Mama’s Writing | Julia Mallory

Smiling black woman in yellow top and black skirt against a very color painted brick wall

Mama’s Writing is Raising Mother’s monthly interview series, curated by Deesha Philyaw.

Julia Mallory  is a poet, children’s book author and founder of the creative literary arts brand, Black Mermaids. Her latest book, Survivor’s Guilt, takes an unflinching look at grief. She is the mother of three children: Julian (deceased), Jaya, and Kareem. She lives in Central Pennsylvania. Her work can be found at


Raising Mothers: Are there days when you feel like a mother who writes, and others when you feel like a writer who is a mother?

Julia Mallory: Not really – my new normal often feels like one huge blurred line. I’ve been a mother longer than I have considered myself a writer so it is hard for me to distinguish between the two. My shifting role as a mother has afforded me more space to write, my shifting role as a writer has afforded me more courage to mother.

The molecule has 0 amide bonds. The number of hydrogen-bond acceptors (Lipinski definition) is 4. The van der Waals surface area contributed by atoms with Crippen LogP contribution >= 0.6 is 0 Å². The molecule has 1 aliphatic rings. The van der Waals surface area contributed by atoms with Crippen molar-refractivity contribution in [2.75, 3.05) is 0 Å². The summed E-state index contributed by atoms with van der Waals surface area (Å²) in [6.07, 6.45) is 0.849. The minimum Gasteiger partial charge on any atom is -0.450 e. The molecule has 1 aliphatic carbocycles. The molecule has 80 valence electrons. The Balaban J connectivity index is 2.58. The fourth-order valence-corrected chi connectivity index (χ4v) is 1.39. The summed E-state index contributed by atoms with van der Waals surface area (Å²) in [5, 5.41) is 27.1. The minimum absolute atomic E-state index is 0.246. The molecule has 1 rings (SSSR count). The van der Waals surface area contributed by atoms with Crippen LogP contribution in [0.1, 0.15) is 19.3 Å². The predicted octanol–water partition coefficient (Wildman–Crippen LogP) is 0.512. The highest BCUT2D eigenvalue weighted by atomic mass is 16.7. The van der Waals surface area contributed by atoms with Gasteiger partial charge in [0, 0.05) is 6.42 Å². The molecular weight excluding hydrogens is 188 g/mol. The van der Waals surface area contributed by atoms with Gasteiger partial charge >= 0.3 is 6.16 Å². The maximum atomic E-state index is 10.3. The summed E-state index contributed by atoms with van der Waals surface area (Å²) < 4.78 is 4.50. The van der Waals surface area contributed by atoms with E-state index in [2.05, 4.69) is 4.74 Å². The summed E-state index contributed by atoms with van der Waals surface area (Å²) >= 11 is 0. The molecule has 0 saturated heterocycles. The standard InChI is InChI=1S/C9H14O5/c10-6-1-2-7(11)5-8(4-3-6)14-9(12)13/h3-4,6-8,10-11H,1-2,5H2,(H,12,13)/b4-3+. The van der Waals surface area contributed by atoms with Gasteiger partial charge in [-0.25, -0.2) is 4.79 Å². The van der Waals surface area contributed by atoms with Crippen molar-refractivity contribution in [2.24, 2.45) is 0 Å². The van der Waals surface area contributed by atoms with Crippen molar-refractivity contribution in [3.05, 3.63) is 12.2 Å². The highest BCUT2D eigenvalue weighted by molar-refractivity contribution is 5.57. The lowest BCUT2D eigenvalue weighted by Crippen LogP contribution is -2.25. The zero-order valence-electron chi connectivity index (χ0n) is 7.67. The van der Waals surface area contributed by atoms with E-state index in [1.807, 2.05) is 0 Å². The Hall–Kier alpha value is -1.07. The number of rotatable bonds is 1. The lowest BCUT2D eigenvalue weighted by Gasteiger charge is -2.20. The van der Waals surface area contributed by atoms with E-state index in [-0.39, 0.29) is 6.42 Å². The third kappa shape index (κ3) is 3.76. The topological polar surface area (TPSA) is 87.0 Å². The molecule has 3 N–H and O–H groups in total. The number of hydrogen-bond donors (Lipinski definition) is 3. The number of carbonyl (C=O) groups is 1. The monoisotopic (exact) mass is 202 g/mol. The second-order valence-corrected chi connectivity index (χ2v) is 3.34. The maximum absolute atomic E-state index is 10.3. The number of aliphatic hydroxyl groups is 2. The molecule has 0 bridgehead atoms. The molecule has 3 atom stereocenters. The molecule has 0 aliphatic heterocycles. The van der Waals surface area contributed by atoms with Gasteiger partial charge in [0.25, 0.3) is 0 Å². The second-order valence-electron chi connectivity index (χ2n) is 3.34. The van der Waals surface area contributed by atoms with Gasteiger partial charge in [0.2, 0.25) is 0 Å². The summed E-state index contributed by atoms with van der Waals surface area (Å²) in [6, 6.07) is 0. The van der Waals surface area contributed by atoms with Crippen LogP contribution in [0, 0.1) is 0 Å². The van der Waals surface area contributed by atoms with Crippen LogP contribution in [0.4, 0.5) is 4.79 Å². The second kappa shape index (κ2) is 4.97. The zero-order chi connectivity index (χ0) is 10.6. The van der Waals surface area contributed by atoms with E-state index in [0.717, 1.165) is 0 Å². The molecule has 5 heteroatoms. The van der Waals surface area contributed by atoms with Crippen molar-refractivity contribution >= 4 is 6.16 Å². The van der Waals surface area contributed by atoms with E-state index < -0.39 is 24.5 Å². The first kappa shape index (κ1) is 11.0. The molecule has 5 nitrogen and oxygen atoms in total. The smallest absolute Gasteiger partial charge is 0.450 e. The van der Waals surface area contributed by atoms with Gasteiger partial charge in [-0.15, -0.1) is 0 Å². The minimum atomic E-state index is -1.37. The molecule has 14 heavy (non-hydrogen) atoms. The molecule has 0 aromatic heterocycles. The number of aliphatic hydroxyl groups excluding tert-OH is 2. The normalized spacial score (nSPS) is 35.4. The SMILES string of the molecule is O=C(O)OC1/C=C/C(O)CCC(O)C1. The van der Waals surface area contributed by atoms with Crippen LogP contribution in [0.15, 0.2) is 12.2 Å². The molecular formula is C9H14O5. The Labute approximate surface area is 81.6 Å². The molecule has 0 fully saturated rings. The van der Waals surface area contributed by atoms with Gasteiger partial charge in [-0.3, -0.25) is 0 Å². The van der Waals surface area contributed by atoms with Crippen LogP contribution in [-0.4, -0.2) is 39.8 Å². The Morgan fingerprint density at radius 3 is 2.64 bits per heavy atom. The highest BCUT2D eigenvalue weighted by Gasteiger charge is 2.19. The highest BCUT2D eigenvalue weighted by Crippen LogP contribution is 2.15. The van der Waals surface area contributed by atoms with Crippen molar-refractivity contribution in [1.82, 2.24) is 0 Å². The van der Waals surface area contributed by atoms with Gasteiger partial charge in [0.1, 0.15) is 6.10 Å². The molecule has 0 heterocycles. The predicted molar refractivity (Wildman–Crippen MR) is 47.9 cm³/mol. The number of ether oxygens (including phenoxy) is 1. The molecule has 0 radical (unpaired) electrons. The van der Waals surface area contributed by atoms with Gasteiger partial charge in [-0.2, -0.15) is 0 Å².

Raising Mothers: How has parenting influenced your writing?

Mallory: 2020 marks my 20th mothering anniversary. While I have always considered myself a poet, I didn’t truly consider myself a writer until my first collection of poetry was published in November 2016, and I wrote a children’s book as follow up. When my teenage daughter read the draft for my first children’s book, she said, “It’s good, like a real writer wrote it.” I have been considering myself a real writer ever since.


Raising Mothers: How has writing influenced your parenting?

Mallory: Writing makes me think more about the legacy that I am leaving behind – what will my words mean in the future to my children and others. Will my children think my mothering lives up to my legacy as a writer?


Raising Mothers: Who are your writer-mama heroes?

Mallory: Toni Morrison, Audre Lorde, Faith Ringgold


Raising Mothers: What three words describe you as a mother?

Mallory: Supportive, serious, funny


Raising Mothers: What three words describe you as a writer?

Mallory: Bold, unflinching, compassionate

Deesha Philyaw’s writing on race, parenting, gender, and culture has appeared in The New York Times, The Washington Post, McSweeney’s, The Rumpus, Brevity, TueNight and elsewhere. The Secret Lives of Church Ladies, her collection of short stories about Black women, sex, and the Black church, is her fiction debut.

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